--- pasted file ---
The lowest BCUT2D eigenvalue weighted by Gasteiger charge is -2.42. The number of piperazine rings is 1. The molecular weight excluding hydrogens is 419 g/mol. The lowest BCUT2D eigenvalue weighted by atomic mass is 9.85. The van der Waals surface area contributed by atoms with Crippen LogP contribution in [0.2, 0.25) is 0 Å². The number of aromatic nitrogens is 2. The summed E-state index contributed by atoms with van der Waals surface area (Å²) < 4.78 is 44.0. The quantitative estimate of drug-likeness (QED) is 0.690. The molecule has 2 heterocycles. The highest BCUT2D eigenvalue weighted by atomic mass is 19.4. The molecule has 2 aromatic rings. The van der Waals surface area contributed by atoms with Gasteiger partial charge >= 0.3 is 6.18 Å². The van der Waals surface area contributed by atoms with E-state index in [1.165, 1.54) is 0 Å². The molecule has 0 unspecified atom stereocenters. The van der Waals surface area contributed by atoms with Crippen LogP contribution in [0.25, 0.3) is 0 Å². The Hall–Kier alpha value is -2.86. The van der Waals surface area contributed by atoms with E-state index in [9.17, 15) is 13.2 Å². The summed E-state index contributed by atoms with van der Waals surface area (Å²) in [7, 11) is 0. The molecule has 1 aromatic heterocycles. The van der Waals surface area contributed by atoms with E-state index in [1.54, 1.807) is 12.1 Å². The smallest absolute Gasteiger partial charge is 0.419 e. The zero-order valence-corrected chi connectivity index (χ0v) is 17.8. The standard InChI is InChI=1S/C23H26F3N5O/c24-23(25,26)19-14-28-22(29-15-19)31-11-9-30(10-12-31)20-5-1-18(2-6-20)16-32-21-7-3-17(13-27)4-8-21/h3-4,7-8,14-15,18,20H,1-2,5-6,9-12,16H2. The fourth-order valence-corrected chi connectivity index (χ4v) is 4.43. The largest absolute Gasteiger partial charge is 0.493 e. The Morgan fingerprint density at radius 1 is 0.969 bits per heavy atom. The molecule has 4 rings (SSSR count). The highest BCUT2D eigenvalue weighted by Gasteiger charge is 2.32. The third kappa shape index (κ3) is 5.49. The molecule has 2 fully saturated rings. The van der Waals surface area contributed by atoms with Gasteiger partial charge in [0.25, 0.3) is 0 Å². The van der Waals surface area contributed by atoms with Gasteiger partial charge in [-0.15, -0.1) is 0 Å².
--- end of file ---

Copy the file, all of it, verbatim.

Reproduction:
The lowest BCUT2D eigenvalue weighted by Gasteiger charge is -2.42. The number of piperazine rings is 1. The molecular weight excluding hydrogens is 419 g/mol. The lowest BCUT2D eigenvalue weighted by atomic mass is 9.85. The van der Waals surface area contributed by atoms with Crippen LogP contribution in [0.2, 0.25) is 0 Å². The number of aromatic nitrogens is 2. The summed E-state index contributed by atoms with van der Waals surface area (Å²) < 4.78 is 44.0. The quantitative estimate of drug-likeness (QED) is 0.690. The molecule has 2 heterocycles. The highest BCUT2D eigenvalue weighted by atomic mass is 19.4. The molecule has 2 aromatic rings. The van der Waals surface area contributed by atoms with Gasteiger partial charge >= 0.3 is 6.18 Å². The van der Waals surface area contributed by atoms with E-state index in [1.165, 1.54) is 0 Å². The molecule has 0 unspecified atom stereocenters. The van der Waals surface area contributed by atoms with Crippen LogP contribution in [0.25, 0.3) is 0 Å². The Hall–Kier alpha value is -2.86. The van der Waals surface area contributed by atoms with E-state index in [9.17, 15) is 13.2 Å². The summed E-state index contributed by atoms with van der Waals surface area (Å²) in [7, 11) is 0. The molecule has 1 aromatic heterocycles. The van der Waals surface area contributed by atoms with E-state index in [1.54, 1.807) is 12.1 Å². The smallest absolute Gasteiger partial charge is 0.419 e. The zero-order valence-corrected chi connectivity index (χ0v) is 17.8. The standard InChI is InChI=1S/C23H26F3N5O/c24-23(25,26)19-14-28-22(29-15-19)31-11-9-30(10-12-31)20-5-1-18(2-6-20)16-32-21-7-3-17(13-27)4-8-21/h3-4,7-8,14-15,18,20H,1-2,5-6,9-12,16H2. The fourth-order valence-corrected chi connectivity index (χ4v) is 4.43. The largest absolute Gasteiger partial charge is 0.493 e. The Morgan fingerprint density at radius 1 is 0.969 bits per heavy atom. The molecule has 4 rings (SSSR count). The highest BCUT2D eigenvalue weighted by Gasteiger charge is 2.32. The third kappa shape index (κ3) is 5.49. The molecule has 2 fully saturated rings. The van der Waals surface area contributed by atoms with Gasteiger partial charge in [0.25, 0.3) is 0 Å². The van der Waals surface area contributed by atoms with Gasteiger partial charge in [-0.15, -0.1) is 0 Å².